But that brother-in-law got a job with Uber. There’s no checks on Uber drivers so when you get into the back of an Uber cab you can be attacked. There are more and more cases in the Bay area of Uber drivers bullying their customers, even physically attacking them. So all this free market libertarian ideology, this idea that the government is the enemy, that regulation is the enemy is lending itself to a system whereby Uber isn’t regulated, isn’t controlled, can charge us anything they want, can exploit us as customers. Uber is even exploiting its drivers. It doesn’t employ them. It doesn’t give them any security. It doesn’t allow them to join unions. And Uber drivers are indeed themselves striking against Uber because they see it as exploitative. So on every level whether it’s the driver, the customer, the legacy cab companies, the local authorities, Uber is exploitative and bad news. It’s the reason why without regulation the Internet is not the answer.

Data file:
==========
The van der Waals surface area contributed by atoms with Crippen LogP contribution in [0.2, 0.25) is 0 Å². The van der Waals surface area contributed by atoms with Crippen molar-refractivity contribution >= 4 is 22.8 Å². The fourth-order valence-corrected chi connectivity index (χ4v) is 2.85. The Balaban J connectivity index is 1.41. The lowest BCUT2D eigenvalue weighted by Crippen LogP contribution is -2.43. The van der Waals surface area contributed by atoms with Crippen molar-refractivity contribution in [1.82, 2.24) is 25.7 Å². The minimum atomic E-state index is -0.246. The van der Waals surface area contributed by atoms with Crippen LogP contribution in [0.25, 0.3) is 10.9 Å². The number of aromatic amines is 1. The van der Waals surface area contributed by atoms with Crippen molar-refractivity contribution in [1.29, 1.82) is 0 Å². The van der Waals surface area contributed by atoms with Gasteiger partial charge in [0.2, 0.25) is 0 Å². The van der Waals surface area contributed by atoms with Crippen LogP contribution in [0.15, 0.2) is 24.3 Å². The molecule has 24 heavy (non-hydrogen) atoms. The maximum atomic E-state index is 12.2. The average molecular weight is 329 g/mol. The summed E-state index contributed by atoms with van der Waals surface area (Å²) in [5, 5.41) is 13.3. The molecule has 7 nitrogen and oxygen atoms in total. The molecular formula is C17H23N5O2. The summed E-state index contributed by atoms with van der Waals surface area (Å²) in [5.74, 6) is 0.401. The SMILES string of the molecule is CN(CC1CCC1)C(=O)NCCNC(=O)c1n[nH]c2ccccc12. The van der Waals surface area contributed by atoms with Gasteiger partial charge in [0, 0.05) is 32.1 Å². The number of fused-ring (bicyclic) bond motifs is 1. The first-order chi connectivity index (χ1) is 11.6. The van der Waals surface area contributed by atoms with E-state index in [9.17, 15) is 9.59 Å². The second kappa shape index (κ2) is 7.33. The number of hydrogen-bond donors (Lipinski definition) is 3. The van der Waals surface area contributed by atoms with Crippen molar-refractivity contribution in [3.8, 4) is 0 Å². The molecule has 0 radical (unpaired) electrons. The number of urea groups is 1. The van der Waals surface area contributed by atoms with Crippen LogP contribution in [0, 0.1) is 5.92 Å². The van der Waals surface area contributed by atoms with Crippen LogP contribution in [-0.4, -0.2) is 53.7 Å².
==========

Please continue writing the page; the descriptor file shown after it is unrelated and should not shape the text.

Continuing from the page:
Directed/Produced by Jonathan Fowler, Elizabeth Rodd, and Dillon Fitton
Andrew Keen is a British-American author and entrepreneur whose latest book, "The Internet is Not the Answer," explores the internet's negative effects on our psychology, economy, and culture. In this interview, Keen uses Uber as an example of an internet innovation that is wreaking havoc on an entire industry while taking advantage of its unregulated status to exploit customers and employees alike.
Suicide rates in Puerto Rico have risen by a third since Hurricane Maria.